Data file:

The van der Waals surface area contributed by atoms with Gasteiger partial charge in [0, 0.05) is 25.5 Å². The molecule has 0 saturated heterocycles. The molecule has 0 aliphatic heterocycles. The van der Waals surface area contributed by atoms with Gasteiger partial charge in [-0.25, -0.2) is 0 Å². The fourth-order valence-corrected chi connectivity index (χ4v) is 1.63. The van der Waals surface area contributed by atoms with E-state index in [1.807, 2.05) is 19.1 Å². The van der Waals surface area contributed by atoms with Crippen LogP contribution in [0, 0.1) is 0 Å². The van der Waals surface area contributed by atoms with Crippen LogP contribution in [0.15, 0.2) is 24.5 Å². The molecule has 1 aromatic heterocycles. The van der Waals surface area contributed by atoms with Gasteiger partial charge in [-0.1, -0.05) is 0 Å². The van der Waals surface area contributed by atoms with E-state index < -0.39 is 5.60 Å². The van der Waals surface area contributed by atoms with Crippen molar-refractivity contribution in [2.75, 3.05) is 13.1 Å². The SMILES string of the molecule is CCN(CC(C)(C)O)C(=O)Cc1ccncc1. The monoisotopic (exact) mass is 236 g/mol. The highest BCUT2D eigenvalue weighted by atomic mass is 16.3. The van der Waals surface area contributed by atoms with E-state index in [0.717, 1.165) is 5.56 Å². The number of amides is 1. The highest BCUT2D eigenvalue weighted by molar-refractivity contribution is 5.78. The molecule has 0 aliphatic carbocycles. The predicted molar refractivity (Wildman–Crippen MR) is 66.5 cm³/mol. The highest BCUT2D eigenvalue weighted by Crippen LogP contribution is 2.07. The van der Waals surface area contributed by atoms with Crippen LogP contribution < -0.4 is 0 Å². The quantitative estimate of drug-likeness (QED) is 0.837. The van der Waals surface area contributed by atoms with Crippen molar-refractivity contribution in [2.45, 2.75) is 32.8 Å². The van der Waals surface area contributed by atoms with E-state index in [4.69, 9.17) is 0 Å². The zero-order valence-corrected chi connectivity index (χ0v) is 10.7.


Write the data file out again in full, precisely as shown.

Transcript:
The van der Waals surface area contributed by atoms with Gasteiger partial charge in [0, 0.05) is 25.5 Å². The molecule has 0 saturated heterocycles. The molecule has 0 aliphatic heterocycles. The van der Waals surface area contributed by atoms with Gasteiger partial charge in [-0.25, -0.2) is 0 Å². The fourth-order valence-corrected chi connectivity index (χ4v) is 1.63. The van der Waals surface area contributed by atoms with E-state index in [1.807, 2.05) is 19.1 Å². The van der Waals surface area contributed by atoms with Crippen LogP contribution in [0, 0.1) is 0 Å². The van der Waals surface area contributed by atoms with Crippen LogP contribution in [0.15, 0.2) is 24.5 Å². The molecule has 1 aromatic heterocycles. The van der Waals surface area contributed by atoms with Gasteiger partial charge in [-0.1, -0.05) is 0 Å². The van der Waals surface area contributed by atoms with E-state index < -0.39 is 5.60 Å². The van der Waals surface area contributed by atoms with Crippen molar-refractivity contribution in [2.75, 3.05) is 13.1 Å². The SMILES string of the molecule is CCN(CC(C)(C)O)C(=O)Cc1ccncc1. The monoisotopic (exact) mass is 236 g/mol. The highest BCUT2D eigenvalue weighted by atomic mass is 16.3. The van der Waals surface area contributed by atoms with E-state index in [0.717, 1.165) is 5.56 Å². The number of amides is 1. The highest BCUT2D eigenvalue weighted by molar-refractivity contribution is 5.78. The molecule has 0 aliphatic carbocycles. The predicted molar refractivity (Wildman–Crippen MR) is 66.5 cm³/mol. The highest BCUT2D eigenvalue weighted by Crippen LogP contribution is 2.07. The van der Waals surface area contributed by atoms with Crippen LogP contribution < -0.4 is 0 Å². The quantitative estimate of drug-likeness (QED) is 0.837. The van der Waals surface area contributed by atoms with Crippen molar-refractivity contribution in [2.45, 2.75) is 32.8 Å². The van der Waals surface area contributed by atoms with E-state index in [4.69, 9.17) is 0 Å². The zero-order valence-corrected chi connectivity index (χ0v) is 10.7.